Equally, scepticism about paid content is not a theological position dependent on the virtues of free. I think an appreciation of how ‘free’ functions on the web is essential but that means seeing how it connects to paid. Like many I happily pay for multiple modes of news distribution. Having stumped up for a seven day print subscription to the Guardian and Observer, a digital replica subscription of the same papers and two versions of the Guardian iPhone app, while eagerly awaiting their iPad app, GMG has many of my hard earned pounds. They would get even more from me if they had a photography blog that offered equipment transactions, because purchasing that new tripod I need or shotgun mic I want could earn them affiliate revenue.

But if the Guardian was to go back on its commitment to free access to quality content through those modes of distribution, I would be heading elsewhere for my general news and comment. That is the nature of media ecology in the twenty first century, and only a realistic assessment of how people function in the world of social media will provide a sound basis for funding new content.

Featured photo: borman818/Flickr, used under a Creative Commons license


media economy multimedia photography

Covering Japan’s disaster: A visual journalist’s reflections

Dan Chung spent four days covering the Japanese earthquake and tsunami. Based in Beijing as the Guardian’s videojournalist, Dan runs the DSLR Newshooter blog and is the video tutor for the MA in International Multimedia Journalism I contribute to. Upon returning to Beijing on Thursday Dan came into class to give an immediate, first-hand account of his experience in Japan.

Dan spoke for nearly two hours, offering a revealing and thought-provoking analysis of the aesthetic, logistical and reporting challenges he faced working in the disaster zone. He kindly allowed the talk to be recorded and made available as a podcast. I have edited the talk, taking out the sections that recorded the audio from the video reports he showed. In the recording you will hear questions from DJ Clark, and references to Adam Dean, a freelance photojournalist in Beijing, and Tania Branigan, the Guardian’s China correspondent.

You can listen to the podcast here, and I have provided the videos Dan discussed so you can follow the discussion and engage the debate about how to cover an event of this magnitude.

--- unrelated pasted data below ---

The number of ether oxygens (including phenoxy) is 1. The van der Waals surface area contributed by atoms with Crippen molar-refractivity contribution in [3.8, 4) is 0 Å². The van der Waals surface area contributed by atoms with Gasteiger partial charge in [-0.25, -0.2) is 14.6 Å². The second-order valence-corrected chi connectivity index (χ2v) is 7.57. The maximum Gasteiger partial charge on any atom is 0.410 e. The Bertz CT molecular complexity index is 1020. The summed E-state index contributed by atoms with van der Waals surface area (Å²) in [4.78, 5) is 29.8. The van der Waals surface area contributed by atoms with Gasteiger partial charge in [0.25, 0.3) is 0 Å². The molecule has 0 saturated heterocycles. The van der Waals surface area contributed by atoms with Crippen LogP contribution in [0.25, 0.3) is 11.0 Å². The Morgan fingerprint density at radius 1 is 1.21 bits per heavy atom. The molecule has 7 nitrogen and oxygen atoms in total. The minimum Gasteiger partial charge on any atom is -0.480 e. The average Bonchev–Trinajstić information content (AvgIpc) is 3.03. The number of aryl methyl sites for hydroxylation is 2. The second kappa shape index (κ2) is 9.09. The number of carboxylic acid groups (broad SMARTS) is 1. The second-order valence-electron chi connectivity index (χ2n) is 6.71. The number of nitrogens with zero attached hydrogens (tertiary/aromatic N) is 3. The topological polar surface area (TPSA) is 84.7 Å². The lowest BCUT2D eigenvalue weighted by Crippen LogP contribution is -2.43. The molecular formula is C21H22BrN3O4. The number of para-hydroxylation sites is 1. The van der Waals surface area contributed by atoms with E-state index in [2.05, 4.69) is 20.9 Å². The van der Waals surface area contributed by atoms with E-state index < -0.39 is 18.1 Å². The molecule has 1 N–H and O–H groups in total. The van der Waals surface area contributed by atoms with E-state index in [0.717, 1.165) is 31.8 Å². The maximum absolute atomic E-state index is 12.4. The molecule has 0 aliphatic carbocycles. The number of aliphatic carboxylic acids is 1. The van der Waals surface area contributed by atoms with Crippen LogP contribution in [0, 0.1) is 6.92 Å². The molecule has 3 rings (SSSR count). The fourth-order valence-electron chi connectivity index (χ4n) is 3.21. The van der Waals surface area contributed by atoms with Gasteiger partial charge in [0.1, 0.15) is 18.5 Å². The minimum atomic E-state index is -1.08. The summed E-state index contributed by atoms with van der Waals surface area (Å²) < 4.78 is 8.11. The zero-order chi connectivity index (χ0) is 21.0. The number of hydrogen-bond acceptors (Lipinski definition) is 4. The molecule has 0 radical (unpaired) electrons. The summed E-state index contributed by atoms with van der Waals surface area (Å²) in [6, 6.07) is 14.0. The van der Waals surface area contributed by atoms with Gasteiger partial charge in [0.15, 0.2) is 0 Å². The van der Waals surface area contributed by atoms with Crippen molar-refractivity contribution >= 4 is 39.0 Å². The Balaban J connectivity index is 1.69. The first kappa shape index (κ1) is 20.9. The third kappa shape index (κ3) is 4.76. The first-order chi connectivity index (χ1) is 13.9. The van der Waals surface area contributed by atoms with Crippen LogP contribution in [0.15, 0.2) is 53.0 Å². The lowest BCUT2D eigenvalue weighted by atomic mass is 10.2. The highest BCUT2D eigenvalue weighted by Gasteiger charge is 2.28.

Some of the key points I took away from the talk were:

  • the logistical challenges of getting to the disaster zone quickly were immense, as were the challenges then faced in moving around the disaster zone. He noted that each day only about 2-3 hours was available for shooting still or video images; the rest of the time was consumed by logistics, be that sourcing fuel, power, internet connections and food
  • although he has advised journalists not to shoot stills and video at the same time during an assignment, this was an event in which that dual function was unavoidable. (Dan’s stills galleries can be seen here and here, and he talks about them at 42:00 in the podcast). However he opted to focus on video because of the large number of highly skilled photographers working on the story
  • the fundamental question he thought journalists should ask themselves is ‘what are you doing there, and what can you add to the story’ given the blanket coverage by both the Japanese and international media
  • in assessing a visual journalist’s contribution to the story, he argued that you had to consider the overall media environment you were publishing into. In this story there is the extensive coverage of the Japanese media, the large presence of international agencies and wire services, and extensive social media networks.
  • In this context, the most dramatic footage came from user generated content (such as this video, discussed at 18:15 in the podcast), and it was very hard for international journalists to compete with that. He described a lot of the western coverage as “formulaic,” driven by conventions of reporting and the limits of what one could do in the disaster zone.
  • Dan said his function was to be a witness, providing images to take the reader somewhere they are not.
  • He wondered whether we would be seeing some “stylised photojournalism” in an effort to do something different. He felt that the drive to differentiate oneself through aesthetics was problematic. He asked, “how much thinking can you do outside the box photographically in a disaster like this? How much is down to what you come across, what you see?”

Dan discussed the videos he produced during the talk. At 15:26 he introduces the first story, which is this standard “television style” package presented by Jonathan Watts, that appeared on the Guardian site on 13 March.

[jwplayer config=”Custom Player” mediaid=”1908″]

This was contrasted (at 17:38 in the podcast) to Matt Allard’s Aljazeera English report, which Dan regarded as amongst the best of the TV reports.

In an effort to offer something different, Dan produced a piece of ‘cinematic journalism’ he felt embodied the experience of being in the disaster zone. He discusses his intentions at length in the podcast (from 20:55 to 30:00). This film, which took less than two hours to make, has generated a lot of controversy online, as the comments on Vimeo demonstrate.


Aftermath – The Japanese Tsunami from Dan Chung on Vimeo.